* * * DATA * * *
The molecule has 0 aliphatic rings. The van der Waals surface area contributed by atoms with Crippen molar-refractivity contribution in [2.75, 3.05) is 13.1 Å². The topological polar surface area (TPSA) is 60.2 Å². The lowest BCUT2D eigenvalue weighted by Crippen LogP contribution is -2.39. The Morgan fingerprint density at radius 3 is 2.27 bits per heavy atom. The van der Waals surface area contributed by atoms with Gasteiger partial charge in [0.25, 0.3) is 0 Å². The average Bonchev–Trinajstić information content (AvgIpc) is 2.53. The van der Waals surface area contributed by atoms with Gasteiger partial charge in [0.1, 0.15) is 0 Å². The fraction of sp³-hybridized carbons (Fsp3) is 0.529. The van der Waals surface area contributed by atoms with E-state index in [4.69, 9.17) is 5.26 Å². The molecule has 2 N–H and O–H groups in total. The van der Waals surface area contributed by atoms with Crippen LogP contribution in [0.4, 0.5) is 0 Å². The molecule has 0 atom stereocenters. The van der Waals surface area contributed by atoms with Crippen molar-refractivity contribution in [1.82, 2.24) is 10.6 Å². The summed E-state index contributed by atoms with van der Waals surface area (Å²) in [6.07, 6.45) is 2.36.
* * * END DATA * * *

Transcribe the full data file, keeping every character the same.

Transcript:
The molecule has 0 aliphatic rings. The van der Waals surface area contributed by atoms with Crippen molar-refractivity contribution in [2.75, 3.05) is 13.1 Å². The topological polar surface area (TPSA) is 60.2 Å². The lowest BCUT2D eigenvalue weighted by Crippen LogP contribution is -2.39. The Morgan fingerprint density at radius 3 is 2.27 bits per heavy atom. The van der Waals surface area contributed by atoms with Gasteiger partial charge in [0.25, 0.3) is 0 Å². The average Bonchev–Trinajstić information content (AvgIpc) is 2.53. The van der Waals surface area contributed by atoms with Gasteiger partial charge in [0.1, 0.15) is 0 Å². The fraction of sp³-hybridized carbons (Fsp3) is 0.529. The van der Waals surface area contributed by atoms with E-state index in [4.69, 9.17) is 5.26 Å². The molecule has 2 N–H and O–H groups in total. The van der Waals surface area contributed by atoms with Crippen LogP contribution in [0.4, 0.5) is 0 Å². The molecule has 0 atom stereocenters. The van der Waals surface area contributed by atoms with Crippen molar-refractivity contribution in [1.82, 2.24) is 10.6 Å². The summed E-state index contributed by atoms with van der Waals surface area (Å²) in [6.07, 6.45) is 2.36.